Friday, July 19, 2013

The Unraveling of Mitch McConnell

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. . . this is the week that Mitch McConnell lost his iron grip on the Senate Republican caucus.
~ Michael Tomasky on Daily Beast

Mr. McConnell, minority leader of Senate Republicans, became even too obstructive for his own colleagues this week as they sought to end the endless GOP filibusters that have ground Washington to a halt.
It left Mr. McConnell, who so loves the filibuster he once filibustered himself, sidelined.
It is a stunning fall from power for Mr. McConnell, famous for marching his members in lock-step party discipline, and could leave him considerably weakened as he seeks a sixth Senate term, touting his power and influence.
~ Lexington Courier-Journal

From Roll Call
A meeting of Senate Republicans on Wednesday grew tense as Senate Minority Leader Mitch McConnell, R-Ky., told his members he could have gotten a better deal on nominations than the one negotiated by rank-and-file Republicans.
McConnell’s tone, according to multiple sources, implied that he had been kept in the dark about the talks between some in his own ranks and Democrats. However, those same Republicans say they kept McConnell updated throughout their negotiating process.
Sen. Bob Corker, R-Tenn., got so frustrated with McConnell’s presentation of events, that he called “bullshit” loud enough for the room to hear, nearly a half-dozen sources said. The heated exchange underscored the “buyer’s remorse” among some Republicans, especially leaders, one senior Republican said on background.

I’m really glad what happened yesterday at lunch, as far as my response, I’m glad that that occurred.
~ Senator Bob Corker, via Roll Call

As a rule, when senators are shouting "bullpucky" -- or perhaps a related word with a similar prefix -- at their own party's leader, it's not a good sign.
~ Maddow Blog

[The Filibuster Deal] will give more momentum to those who want to go to 51 votes, there's no doubt about that," McCain said, adding that the Senate's budget conferees could be told not to discuss the debt limit under a motion to instruct. "That's the way the regular order works around here. You just don't say, 'No, I object to going forward.'"
He also told The Huffington Post in a brief hallway interview last week that the same group of conservative senators had threatened to filibuster debate on gun control legislation. It's not just about regular order, McCain said, but also about how Americans view the Republican Party.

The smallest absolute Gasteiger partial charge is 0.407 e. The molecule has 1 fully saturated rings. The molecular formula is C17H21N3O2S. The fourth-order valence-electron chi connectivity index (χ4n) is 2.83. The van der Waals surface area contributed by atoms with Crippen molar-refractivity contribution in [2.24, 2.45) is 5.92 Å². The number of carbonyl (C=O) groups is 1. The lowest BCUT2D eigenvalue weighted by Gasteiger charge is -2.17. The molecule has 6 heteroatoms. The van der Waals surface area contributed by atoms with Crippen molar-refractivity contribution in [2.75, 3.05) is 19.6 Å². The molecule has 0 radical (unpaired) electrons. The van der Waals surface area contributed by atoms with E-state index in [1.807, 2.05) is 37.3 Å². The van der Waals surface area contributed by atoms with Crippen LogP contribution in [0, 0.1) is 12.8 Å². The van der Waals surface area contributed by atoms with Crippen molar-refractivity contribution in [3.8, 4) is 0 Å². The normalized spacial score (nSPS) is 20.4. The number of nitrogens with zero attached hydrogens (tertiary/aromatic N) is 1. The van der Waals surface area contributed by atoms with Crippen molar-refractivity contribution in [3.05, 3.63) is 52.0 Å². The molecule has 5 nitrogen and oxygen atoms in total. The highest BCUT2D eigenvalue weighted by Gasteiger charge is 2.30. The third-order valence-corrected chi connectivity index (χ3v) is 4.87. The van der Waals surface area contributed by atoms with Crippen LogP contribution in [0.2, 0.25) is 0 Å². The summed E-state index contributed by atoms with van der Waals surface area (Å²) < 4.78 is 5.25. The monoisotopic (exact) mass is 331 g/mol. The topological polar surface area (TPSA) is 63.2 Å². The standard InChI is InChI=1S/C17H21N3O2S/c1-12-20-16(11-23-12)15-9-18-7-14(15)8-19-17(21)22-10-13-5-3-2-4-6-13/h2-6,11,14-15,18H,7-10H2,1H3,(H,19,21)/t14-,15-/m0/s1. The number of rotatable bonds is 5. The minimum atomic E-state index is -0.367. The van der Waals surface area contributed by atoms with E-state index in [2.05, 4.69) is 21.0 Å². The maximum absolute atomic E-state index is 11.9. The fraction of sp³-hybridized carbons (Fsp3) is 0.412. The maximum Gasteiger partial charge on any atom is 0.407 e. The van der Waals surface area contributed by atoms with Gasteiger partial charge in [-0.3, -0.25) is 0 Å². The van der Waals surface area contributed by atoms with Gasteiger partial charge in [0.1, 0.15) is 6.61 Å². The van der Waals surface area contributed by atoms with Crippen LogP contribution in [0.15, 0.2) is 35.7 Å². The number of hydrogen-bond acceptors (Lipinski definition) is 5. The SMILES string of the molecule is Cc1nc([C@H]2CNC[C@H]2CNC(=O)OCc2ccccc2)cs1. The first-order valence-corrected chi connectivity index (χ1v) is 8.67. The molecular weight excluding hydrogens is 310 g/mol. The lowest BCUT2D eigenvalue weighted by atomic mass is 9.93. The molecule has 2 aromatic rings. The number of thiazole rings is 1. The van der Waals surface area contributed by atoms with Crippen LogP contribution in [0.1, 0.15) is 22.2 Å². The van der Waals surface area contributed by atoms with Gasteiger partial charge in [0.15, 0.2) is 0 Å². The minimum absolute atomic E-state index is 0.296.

"They had planned, the same people, on filibustering the gun bill and not moving forward with it for debate, and finally it was enough of us that prevailed that we moved forward with debate," McCain said. "Think how the American people would have reacted if we hadn't even agreed to debate the gun bill?"
~ John McCain on Huffington Post

Mr. McConnell lost quite a bit of power . . . His caucus was forced to kneel to the Democrats, and for all his insistence that the filibuster remains a real weapon, he was unable to stop 17 Republicans from setting the weapon down. If these Republicans continue to allow votes on nominees, Mr. McConnell will not be able to block other people President Obama wants on his team. (Of course, that remains a big if, and Mr. McConnell will undoubtedly encourage obstruction.)
The most telling proof of defeat was in the words of three other Republican leaders who also voted against the deal and appeared with Mr. McConnell — John Thune, John Cornyn, and John Barrasso. Each of them said how glad he was to get past this whole messy nominations things so that they could get back to their preferred topic: “Obamacare.”
It’s a “train wreck,” Mr. Thune and Mr. Cornyn said. It’s “unraveling,” Mr. Barrasso said.
~ New York Times

. . . This is killing Mitch McConnell. He simply does not know what he is doing and is worn out. As are the hundreds of GOP strategists who have been shaped by his policies and singing along with Mitch for over two decades.
It's really the end of the road for Mitch. Help me, anyone, interpret what's going on any other way.
~ Ken Camarro on New York Times

The game is on in Kentucky for Minority Leader Mitch McConnell and the Democratic Party.
Secretary of State Alison Lundergan Grimes, a Democrat and the only woman to hold statewide office in Kentucky, announced Monday that she will run for the U.S. Senate next year and challenge McConnell. Grimes, 34, is the Democratic Party's top candidate after actress-activist Ashley Judd decided in March she would not run.
~ USA Today

The Kentucky Senate race is now a tossup. Mitch McConnell is the most unpopular incumbent in the entire country. He is a relic of the past and a symbol of everything that is wrong with Washington. Kentuckians want a change.
~ Guy Cecil, executive director of the Democratic Senatorial Campaign Committee (DSCC)

Mr. McConnell is fairly unpopular in Kentucky. Public opinion surveys show that, on average, more Kentuckians disapprove than approve of the job he has done in the Senate. Roughly half of the respondents in the four recent partisan polls said they disapproved of Mr. McConnell’s performance.
~ Nate Silver, 538 Blog

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